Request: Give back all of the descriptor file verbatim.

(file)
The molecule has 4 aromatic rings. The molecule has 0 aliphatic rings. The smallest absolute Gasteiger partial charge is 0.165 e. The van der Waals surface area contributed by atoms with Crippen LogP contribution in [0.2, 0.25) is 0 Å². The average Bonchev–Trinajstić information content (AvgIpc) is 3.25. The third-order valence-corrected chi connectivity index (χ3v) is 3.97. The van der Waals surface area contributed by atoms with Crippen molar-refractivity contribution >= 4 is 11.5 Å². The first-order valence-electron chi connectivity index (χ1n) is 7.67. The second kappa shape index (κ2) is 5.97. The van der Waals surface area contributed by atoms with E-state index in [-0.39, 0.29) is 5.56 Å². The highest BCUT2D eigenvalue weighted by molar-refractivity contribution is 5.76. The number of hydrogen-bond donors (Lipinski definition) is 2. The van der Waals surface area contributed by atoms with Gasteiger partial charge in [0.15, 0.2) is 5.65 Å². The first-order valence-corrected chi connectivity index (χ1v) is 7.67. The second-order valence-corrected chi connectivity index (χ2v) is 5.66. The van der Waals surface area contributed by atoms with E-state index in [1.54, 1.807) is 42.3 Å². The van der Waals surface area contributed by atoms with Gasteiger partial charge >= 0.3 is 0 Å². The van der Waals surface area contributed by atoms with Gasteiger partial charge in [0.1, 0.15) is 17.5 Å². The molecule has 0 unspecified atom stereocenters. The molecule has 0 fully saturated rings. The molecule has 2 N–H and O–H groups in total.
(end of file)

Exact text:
The molecule has 4 aromatic rings. The molecule has 0 aliphatic rings. The smallest absolute Gasteiger partial charge is 0.165 e. The van der Waals surface area contributed by atoms with Crippen LogP contribution in [0.2, 0.25) is 0 Å². The average Bonchev–Trinajstić information content (AvgIpc) is 3.25. The third-order valence-corrected chi connectivity index (χ3v) is 3.97. The van der Waals surface area contributed by atoms with Crippen molar-refractivity contribution >= 4 is 11.5 Å². The first-order valence-electron chi connectivity index (χ1n) is 7.67. The second kappa shape index (κ2) is 5.97. The van der Waals surface area contributed by atoms with E-state index in [-0.39, 0.29) is 5.56 Å². The highest BCUT2D eigenvalue weighted by molar-refractivity contribution is 5.76. The number of hydrogen-bond donors (Lipinski definition) is 2. The van der Waals surface area contributed by atoms with Gasteiger partial charge in [0.15, 0.2) is 5.65 Å². The first-order valence-corrected chi connectivity index (χ1v) is 7.67. The second-order valence-corrected chi connectivity index (χ2v) is 5.66. The van der Waals surface area contributed by atoms with E-state index in [1.54, 1.807) is 42.3 Å². The van der Waals surface area contributed by atoms with Gasteiger partial charge >= 0.3 is 0 Å². The van der Waals surface area contributed by atoms with Gasteiger partial charge in [0.1, 0.15) is 17.5 Å². The molecule has 0 unspecified atom stereocenters. The molecule has 0 fully saturated rings. The molecule has 2 N–H and O–H groups in total.